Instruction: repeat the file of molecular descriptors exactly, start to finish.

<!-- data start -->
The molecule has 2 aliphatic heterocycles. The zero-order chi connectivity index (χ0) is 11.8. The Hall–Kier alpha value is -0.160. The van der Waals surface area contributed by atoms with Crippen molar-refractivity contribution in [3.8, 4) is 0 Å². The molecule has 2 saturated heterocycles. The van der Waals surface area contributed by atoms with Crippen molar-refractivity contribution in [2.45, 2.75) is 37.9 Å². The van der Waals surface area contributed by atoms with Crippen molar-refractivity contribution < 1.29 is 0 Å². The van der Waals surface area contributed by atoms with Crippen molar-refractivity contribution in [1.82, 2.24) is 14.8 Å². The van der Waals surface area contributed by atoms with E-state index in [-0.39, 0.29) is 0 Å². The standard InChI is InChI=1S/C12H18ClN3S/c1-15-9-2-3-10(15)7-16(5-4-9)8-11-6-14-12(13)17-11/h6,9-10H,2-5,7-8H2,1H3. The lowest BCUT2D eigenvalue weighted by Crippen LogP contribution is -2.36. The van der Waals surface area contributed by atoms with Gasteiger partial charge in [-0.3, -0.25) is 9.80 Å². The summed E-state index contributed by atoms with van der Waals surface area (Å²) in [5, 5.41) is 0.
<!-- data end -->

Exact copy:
The molecule has 2 aliphatic heterocycles. The zero-order chi connectivity index (χ0) is 11.8. The Hall–Kier alpha value is -0.160. The van der Waals surface area contributed by atoms with Crippen molar-refractivity contribution in [3.8, 4) is 0 Å². The molecule has 2 saturated heterocycles. The van der Waals surface area contributed by atoms with Crippen molar-refractivity contribution in [2.45, 2.75) is 37.9 Å². The van der Waals surface area contributed by atoms with Crippen molar-refractivity contribution < 1.29 is 0 Å². The van der Waals surface area contributed by atoms with Crippen molar-refractivity contribution in [1.82, 2.24) is 14.8 Å². The van der Waals surface area contributed by atoms with E-state index in [-0.39, 0.29) is 0 Å². The standard InChI is InChI=1S/C12H18ClN3S/c1-15-9-2-3-10(15)7-16(5-4-9)8-11-6-14-12(13)17-11/h6,9-10H,2-5,7-8H2,1H3. The lowest BCUT2D eigenvalue weighted by Crippen LogP contribution is -2.36. The van der Waals surface area contributed by atoms with Gasteiger partial charge in [-0.3, -0.25) is 9.80 Å². The summed E-state index contributed by atoms with van der Waals surface area (Å²) in [5, 5.41) is 0.